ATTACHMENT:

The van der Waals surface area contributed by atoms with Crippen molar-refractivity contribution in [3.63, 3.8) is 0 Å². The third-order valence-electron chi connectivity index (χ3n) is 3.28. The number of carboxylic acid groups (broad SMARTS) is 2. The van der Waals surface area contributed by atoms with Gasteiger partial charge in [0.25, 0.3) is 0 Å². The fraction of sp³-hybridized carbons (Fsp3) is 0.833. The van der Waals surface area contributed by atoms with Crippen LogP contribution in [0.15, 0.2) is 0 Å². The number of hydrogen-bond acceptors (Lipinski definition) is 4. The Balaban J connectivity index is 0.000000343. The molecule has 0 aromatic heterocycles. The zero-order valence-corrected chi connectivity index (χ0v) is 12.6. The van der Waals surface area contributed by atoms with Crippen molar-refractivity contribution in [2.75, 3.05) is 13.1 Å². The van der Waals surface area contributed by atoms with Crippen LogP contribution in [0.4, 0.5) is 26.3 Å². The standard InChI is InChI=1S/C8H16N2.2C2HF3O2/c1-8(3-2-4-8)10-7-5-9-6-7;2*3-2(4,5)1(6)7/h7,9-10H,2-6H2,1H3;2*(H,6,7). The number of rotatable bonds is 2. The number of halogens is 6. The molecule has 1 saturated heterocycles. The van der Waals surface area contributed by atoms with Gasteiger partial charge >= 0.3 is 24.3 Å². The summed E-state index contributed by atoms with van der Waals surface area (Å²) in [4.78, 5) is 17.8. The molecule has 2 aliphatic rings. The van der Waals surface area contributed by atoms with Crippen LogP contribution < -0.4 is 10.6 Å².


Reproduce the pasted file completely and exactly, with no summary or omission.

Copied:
The van der Waals surface area contributed by atoms with Crippen molar-refractivity contribution in [3.63, 3.8) is 0 Å². The third-order valence-electron chi connectivity index (χ3n) is 3.28. The number of carboxylic acid groups (broad SMARTS) is 2. The van der Waals surface area contributed by atoms with Gasteiger partial charge in [0.25, 0.3) is 0 Å². The fraction of sp³-hybridized carbons (Fsp3) is 0.833. The van der Waals surface area contributed by atoms with Crippen LogP contribution in [0.15, 0.2) is 0 Å². The number of hydrogen-bond acceptors (Lipinski definition) is 4. The Balaban J connectivity index is 0.000000343. The molecule has 0 aromatic heterocycles. The zero-order valence-corrected chi connectivity index (χ0v) is 12.6. The van der Waals surface area contributed by atoms with Crippen molar-refractivity contribution in [2.75, 3.05) is 13.1 Å². The van der Waals surface area contributed by atoms with Crippen LogP contribution in [0.4, 0.5) is 26.3 Å². The standard InChI is InChI=1S/C8H16N2.2C2HF3O2/c1-8(3-2-4-8)10-7-5-9-6-7;2*3-2(4,5)1(6)7/h7,9-10H,2-6H2,1H3;2*(H,6,7). The number of rotatable bonds is 2. The number of halogens is 6. The molecule has 1 saturated heterocycles. The van der Waals surface area contributed by atoms with Gasteiger partial charge >= 0.3 is 24.3 Å². The summed E-state index contributed by atoms with van der Waals surface area (Å²) in [4.78, 5) is 17.8. The molecule has 2 aliphatic rings. The van der Waals surface area contributed by atoms with Crippen LogP contribution < -0.4 is 10.6 Å².